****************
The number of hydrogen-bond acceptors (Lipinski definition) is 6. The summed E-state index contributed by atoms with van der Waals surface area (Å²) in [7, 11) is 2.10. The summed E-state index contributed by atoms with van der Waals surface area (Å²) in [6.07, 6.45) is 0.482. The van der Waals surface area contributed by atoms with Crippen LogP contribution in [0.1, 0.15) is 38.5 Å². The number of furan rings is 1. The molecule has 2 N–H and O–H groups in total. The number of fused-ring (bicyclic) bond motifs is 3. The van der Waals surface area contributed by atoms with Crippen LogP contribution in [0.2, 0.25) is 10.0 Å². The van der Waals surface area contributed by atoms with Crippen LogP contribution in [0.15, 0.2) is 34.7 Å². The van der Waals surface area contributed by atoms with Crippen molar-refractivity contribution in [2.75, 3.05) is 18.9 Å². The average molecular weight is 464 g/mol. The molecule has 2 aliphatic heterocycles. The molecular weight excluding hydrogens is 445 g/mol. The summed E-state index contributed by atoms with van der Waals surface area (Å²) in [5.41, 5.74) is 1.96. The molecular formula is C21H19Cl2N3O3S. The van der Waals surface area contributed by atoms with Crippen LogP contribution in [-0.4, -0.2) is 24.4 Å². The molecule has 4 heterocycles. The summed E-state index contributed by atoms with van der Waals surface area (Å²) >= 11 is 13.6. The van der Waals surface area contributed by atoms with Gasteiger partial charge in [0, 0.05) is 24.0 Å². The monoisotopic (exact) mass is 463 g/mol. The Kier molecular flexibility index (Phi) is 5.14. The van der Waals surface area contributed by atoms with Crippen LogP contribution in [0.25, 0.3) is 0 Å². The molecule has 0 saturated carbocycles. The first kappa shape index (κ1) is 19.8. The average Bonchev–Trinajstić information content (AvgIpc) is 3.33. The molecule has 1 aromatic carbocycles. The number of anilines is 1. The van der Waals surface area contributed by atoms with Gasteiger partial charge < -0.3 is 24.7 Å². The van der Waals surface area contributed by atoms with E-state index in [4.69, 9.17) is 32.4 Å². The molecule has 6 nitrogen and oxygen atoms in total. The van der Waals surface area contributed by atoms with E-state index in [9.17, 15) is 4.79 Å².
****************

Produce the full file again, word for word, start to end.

The number of hydrogen-bond acceptors (Lipinski definition) is 6. The summed E-state index contributed by atoms with van der Waals surface area (Å²) in [7, 11) is 2.10. The summed E-state index contributed by atoms with van der Waals surface area (Å²) in [6.07, 6.45) is 0.482. The van der Waals surface area contributed by atoms with Crippen LogP contribution in [0.1, 0.15) is 38.5 Å². The number of furan rings is 1. The molecule has 2 N–H and O–H groups in total. The number of fused-ring (bicyclic) bond motifs is 3. The van der Waals surface area contributed by atoms with Crippen LogP contribution in [0.2, 0.25) is 10.0 Å². The van der Waals surface area contributed by atoms with Crippen LogP contribution in [0.15, 0.2) is 34.7 Å². The van der Waals surface area contributed by atoms with Crippen molar-refractivity contribution in [2.75, 3.05) is 18.9 Å². The average molecular weight is 464 g/mol. The molecule has 2 aliphatic heterocycles. The molecular weight excluding hydrogens is 445 g/mol. The summed E-state index contributed by atoms with van der Waals surface area (Å²) in [5.41, 5.74) is 1.96. The molecular formula is C21H19Cl2N3O3S. The van der Waals surface area contributed by atoms with Crippen LogP contribution in [-0.4, -0.2) is 24.4 Å². The molecule has 4 heterocycles. The summed E-state index contributed by atoms with van der Waals surface area (Å²) >= 11 is 13.6. The van der Waals surface area contributed by atoms with Gasteiger partial charge in [0, 0.05) is 24.0 Å². The monoisotopic (exact) mass is 463 g/mol. The Kier molecular flexibility index (Phi) is 5.14. The van der Waals surface area contributed by atoms with Crippen LogP contribution in [0.25, 0.3) is 0 Å². The molecule has 0 saturated carbocycles. The first kappa shape index (κ1) is 19.8. The average Bonchev–Trinajstić information content (AvgIpc) is 3.33. The molecule has 1 aromatic carbocycles. The number of anilines is 1. The van der Waals surface area contributed by atoms with Gasteiger partial charge < -0.3 is 24.7 Å². The van der Waals surface area contributed by atoms with E-state index in [4.69, 9.17) is 32.4 Å². The molecule has 6 nitrogen and oxygen atoms in total. The van der Waals surface area contributed by atoms with E-state index in [9.17, 15) is 4.79 Å².